Sly & the Family Drone in interview: “The ‘noise scene’ is so ridiculous, it’s impossible not to take things with a pinch of salt”

Sly & the Family Drone in interview: “The ‘noise scene’ is so ridiculous, it’s impossible not to take things with a pinch of salt”

| Outubro 26, 2019 7:41 pm

Sly & the Family Drone in interview: “The ‘noise scene’ is so ridiculous, it’s impossible not to take things with a pinch of salt”

| Outubro 26, 2019 7:41 pm
© Scott Simpson
One of the most interesting noise bands that appeared in recent years, Sly & the Family Drone are returning to Portugal to play shows in Lisbon, Leiria, Aveiro and Porto. We talked to Matt Cargill, a member of the band, to understand how they came back from a “tumultuous 2018”, how can a band play with their sheer intensity and to understand their relationship with Portugal.
Threshold Magazine (TM) – You had a tumultuous 2018 with lots of personal problems for your band members. In what way did that inspire your music?

Sly & the Family Drone (Sly) – Yes, 2018 was very difficult, we had to cancel our planned European tour as I was involved in an accident when our tour van flipped en route to Paris. I was seriously injured and was in hospital for three weeks. Unfortunately all our equipment was stolen from the wreckage, so the main gear I use for sly had suddenly disappeared. It took a long time to regain the confidence, desire and physical equipment to begin performing again. But we managed to tour again in England at the end of the year and have been enjoying a renewed sense of focus and enjoyment in playing live.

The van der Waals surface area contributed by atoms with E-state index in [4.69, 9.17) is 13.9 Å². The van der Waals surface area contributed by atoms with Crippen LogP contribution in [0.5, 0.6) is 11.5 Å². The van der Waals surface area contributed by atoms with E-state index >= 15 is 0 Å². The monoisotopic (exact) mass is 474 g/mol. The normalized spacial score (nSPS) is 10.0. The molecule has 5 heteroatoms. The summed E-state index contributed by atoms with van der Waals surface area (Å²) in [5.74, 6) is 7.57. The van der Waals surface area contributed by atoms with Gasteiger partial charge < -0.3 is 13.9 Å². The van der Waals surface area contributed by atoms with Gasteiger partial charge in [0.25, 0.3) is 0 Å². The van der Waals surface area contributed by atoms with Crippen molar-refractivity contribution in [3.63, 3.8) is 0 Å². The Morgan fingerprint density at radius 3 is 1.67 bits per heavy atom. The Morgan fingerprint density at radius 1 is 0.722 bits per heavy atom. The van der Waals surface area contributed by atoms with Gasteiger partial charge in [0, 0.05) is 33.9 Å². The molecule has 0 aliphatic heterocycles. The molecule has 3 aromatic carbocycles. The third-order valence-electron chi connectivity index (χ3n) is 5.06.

TM – How is that transmitted on your playing?

Sly – Physically it was quite difficult. I’ve had 4 surgical procedures on my arm which is now held together with metal. I’m having ongoing physiotherapy twice a week to regain strength and mobility which is very helpful. It has impacted how I perform live, but I’m managing to play drums and carry amplifiers again.

TM – Even though you’re regularly described as a noise band, silence plays a big part in your music, that is especially noted on the first track of the album, Heavens Gate Dog Agility. Do you consider yourself disciplined musicians?

Sly – I think its quite easy for people to be dismissive of ‘noise bands’. In recent years I’ve had many people say to me how surprised they are that we are now deemed to have ‘songs’. However, I do believe that we’ve become more disciplined when it comes to space and structure. That has certainly come with the recording of Gentle Persuaders – which is our first record with incredible baritone sax player James Allsopp. We’ve been playing with James as a full time permanent member for almost 3 years and his addition has made us all step up our game in terms of performance and how we approach new material.

TM – Noise music is known for its seriousness, but you use humor in your work (“Jehova’s Wetness” is an amazing music name). Is it important for you to express this side even though you play some dense and somber music?

Sly – We’ve always used humour in our presentation as a band, even the band name itself is a joke. I think sometimes that does us a disservice but actually the ‘noise scene’ is so ridiculous, its impossible not to take things with a pinch of salt. The music sometimes may be dark or oppressive but its always fun in its application.